Sen. Jerry Moran (R-Kan.) told reporters in Kansas this week that Congress has enough trouble getting legislation passed without the divisive and distracting spectacle of an impeachment trial.
"We have enough problems in Washington, D.C., in working together to get things done," he said.
Earlier this year, key Senate Republicans were predicting that any House-passed impeachment measures based on former special counsel Robert Mueller's investigation would be "disposed of very quickly," in the words of Senate Judiciary Committee Chairman Lindsey Graham (R-S.C.), who has jurisdiction over impeachment.
Some Republicans now argue that impeachment articles based on a phone call between Trump and Ukrainian President Volodymyr Zelensky would be treated as an even more cursory matter.
Senate Republicans predict any articles of impeachment passed by the House won't get any support in the upper chamber.
So far only two Senate Republicans - Sens. Mitt Romney (R-Utah) and Ben Sasse (R-Neb.) - have criticized Trump's conversation with the Ukrainian president about Biden as "troubling."
Sen. Susan Collins (R-Maine), who is up for reelection in a state that voted for Hillary Clinton in 2016, has largely avoided comments, telling reporters that she must maintain her appearance of impartiality as a potential juror in a future Senate trial.
Sen. Roy Blunt (R-Mo.), a member of McConnell's leadership team, told a Missouri radio station Wednesday that he didn't know of any Senate Republicans who would vote for the impeachment articles.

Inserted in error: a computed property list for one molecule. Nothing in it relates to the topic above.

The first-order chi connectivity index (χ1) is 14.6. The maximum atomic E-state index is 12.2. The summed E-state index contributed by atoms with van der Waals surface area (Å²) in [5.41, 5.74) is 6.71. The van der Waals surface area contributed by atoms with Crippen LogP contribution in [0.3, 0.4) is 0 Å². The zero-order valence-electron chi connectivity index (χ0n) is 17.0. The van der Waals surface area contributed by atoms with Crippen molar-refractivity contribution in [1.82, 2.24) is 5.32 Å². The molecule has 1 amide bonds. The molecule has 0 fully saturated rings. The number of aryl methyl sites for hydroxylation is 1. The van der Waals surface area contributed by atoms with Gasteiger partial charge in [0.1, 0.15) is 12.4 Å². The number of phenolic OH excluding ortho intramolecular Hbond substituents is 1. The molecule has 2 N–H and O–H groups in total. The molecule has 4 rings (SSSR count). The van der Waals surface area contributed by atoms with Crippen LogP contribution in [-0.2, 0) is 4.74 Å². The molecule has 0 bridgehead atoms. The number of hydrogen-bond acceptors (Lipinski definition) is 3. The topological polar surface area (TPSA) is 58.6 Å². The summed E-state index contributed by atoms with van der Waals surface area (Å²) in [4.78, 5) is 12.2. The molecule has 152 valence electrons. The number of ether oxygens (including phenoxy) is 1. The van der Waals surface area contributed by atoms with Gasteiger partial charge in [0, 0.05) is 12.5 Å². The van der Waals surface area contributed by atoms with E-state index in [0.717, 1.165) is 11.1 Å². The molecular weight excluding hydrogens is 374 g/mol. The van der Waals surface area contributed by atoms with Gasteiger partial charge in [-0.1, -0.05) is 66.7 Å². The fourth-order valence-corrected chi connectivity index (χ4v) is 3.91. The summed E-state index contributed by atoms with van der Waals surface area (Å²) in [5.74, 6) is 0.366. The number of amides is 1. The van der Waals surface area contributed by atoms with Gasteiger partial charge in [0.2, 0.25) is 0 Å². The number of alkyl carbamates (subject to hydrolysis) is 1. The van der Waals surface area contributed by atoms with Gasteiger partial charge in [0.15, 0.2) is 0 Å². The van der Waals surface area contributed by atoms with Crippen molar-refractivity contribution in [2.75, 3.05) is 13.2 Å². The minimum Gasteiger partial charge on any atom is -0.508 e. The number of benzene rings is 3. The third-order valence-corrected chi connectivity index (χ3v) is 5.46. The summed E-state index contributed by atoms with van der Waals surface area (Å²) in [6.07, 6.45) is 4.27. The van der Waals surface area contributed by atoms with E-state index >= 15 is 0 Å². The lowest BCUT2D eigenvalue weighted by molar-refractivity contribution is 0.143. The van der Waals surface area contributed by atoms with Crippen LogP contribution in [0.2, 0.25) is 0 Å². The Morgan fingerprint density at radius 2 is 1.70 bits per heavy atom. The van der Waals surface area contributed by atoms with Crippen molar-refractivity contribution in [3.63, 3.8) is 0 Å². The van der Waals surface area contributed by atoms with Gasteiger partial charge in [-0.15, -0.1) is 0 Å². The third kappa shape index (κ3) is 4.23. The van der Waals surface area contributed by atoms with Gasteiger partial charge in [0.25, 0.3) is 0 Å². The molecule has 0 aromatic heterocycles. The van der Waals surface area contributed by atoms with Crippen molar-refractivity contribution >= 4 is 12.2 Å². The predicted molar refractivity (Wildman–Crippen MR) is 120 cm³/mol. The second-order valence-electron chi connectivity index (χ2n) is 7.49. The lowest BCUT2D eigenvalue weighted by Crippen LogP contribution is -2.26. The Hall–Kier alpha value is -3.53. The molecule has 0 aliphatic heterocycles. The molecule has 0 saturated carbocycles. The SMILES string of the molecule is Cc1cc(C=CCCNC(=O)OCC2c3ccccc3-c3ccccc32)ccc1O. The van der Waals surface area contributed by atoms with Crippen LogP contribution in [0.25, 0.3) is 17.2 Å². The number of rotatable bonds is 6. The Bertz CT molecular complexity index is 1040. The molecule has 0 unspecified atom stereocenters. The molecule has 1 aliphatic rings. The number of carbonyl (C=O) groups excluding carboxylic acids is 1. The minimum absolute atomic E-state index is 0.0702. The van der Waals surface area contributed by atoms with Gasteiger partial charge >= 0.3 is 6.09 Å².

"My guess is by the time we get to that vote if it's a purely partisan effort in the House, which is what it appears to be, that there will be a lot of pressure in the Senate to take this for what it is," he said.
Blunt acknowledged that things could change if there's something "nobody knows about yet," but he added that the phone call itself between Trump and Zelensky was not grounds for removing Trump from office.
Josh Holmes, a Republican strategist and McConnell's former chief of staff, made a similar prediction: Senate Republicans won't take much time to deliberate the articles of impeachment if Democrats ram it through the House without establishing new facts to bolster their call to remove Trump from office.
"The biggest factor in terms of how the Senate processes articles of impeachment is the process in the House," he said.
"If it is, as it appears to be at this point, an entirely partisan - not terribly substantive - set of articles [of impeachment] then it is probably dealt with in much the same manner on the [Senate] side," he said.
Holmes said McConnell's handling of the articles of impeachment will depend heavily on the sentiments of Republican senators in his conference.
If Senate Republicans feel the articles passed by the House are legitimate and worthy of careful consideration, then McConnell is likely to schedule more time on the Senate floor to adjudicate them.
But if the impeachment push fails to pick up any Republican support in the lower chamber, then it's unlikely any Senate Republicans will back the call for a lengthy Senate trial.
"His ability to navigate is entirely related to how many Republican senators see the world the same way," Holmes said of McConnell's ability to dispense with articles of impeachment quickly. "And they do have to have a vote."
Jordain Carney contributed.